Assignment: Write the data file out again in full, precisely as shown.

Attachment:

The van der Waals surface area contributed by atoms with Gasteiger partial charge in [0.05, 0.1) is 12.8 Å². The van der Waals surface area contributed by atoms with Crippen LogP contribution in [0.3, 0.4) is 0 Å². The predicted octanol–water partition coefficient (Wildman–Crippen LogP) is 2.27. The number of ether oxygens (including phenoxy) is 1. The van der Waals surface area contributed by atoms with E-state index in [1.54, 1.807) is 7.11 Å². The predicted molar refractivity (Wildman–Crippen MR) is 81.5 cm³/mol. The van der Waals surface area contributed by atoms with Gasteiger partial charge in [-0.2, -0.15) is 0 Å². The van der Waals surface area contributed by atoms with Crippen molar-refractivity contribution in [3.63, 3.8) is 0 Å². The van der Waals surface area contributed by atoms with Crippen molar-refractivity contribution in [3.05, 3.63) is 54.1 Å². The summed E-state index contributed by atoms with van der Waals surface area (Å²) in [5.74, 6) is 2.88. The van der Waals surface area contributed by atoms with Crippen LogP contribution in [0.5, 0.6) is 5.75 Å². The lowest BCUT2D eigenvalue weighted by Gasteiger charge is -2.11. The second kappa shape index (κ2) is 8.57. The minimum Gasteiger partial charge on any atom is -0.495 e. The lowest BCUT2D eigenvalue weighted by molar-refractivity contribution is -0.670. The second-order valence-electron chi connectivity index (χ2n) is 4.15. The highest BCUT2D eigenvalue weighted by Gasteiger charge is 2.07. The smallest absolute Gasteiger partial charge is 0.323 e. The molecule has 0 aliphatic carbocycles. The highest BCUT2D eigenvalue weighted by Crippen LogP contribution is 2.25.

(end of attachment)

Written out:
The van der Waals surface area contributed by atoms with Gasteiger partial charge in [0.05, 0.1) is 12.8 Å². The van der Waals surface area contributed by atoms with Crippen LogP contribution in [0.3, 0.4) is 0 Å². The predicted octanol–water partition coefficient (Wildman–Crippen LogP) is 2.27. The number of ether oxygens (including phenoxy) is 1. The van der Waals surface area contributed by atoms with E-state index in [1.54, 1.807) is 7.11 Å². The predicted molar refractivity (Wildman–Crippen MR) is 81.5 cm³/mol. The van der Waals surface area contributed by atoms with Gasteiger partial charge in [-0.2, -0.15) is 0 Å². The van der Waals surface area contributed by atoms with Crippen molar-refractivity contribution in [3.63, 3.8) is 0 Å². The van der Waals surface area contributed by atoms with Crippen molar-refractivity contribution in [3.05, 3.63) is 54.1 Å². The summed E-state index contributed by atoms with van der Waals surface area (Å²) in [5.74, 6) is 2.88. The van der Waals surface area contributed by atoms with Crippen LogP contribution in [0.5, 0.6) is 5.75 Å². The lowest BCUT2D eigenvalue weighted by Gasteiger charge is -2.11. The second kappa shape index (κ2) is 8.57. The minimum Gasteiger partial charge on any atom is -0.495 e. The lowest BCUT2D eigenvalue weighted by molar-refractivity contribution is -0.670. The second-order valence-electron chi connectivity index (χ2n) is 4.15. The highest BCUT2D eigenvalue weighted by Gasteiger charge is 2.07. The smallest absolute Gasteiger partial charge is 0.323 e. The molecule has 0 aliphatic carbocycles. The highest BCUT2D eigenvalue weighted by Crippen LogP contribution is 2.25.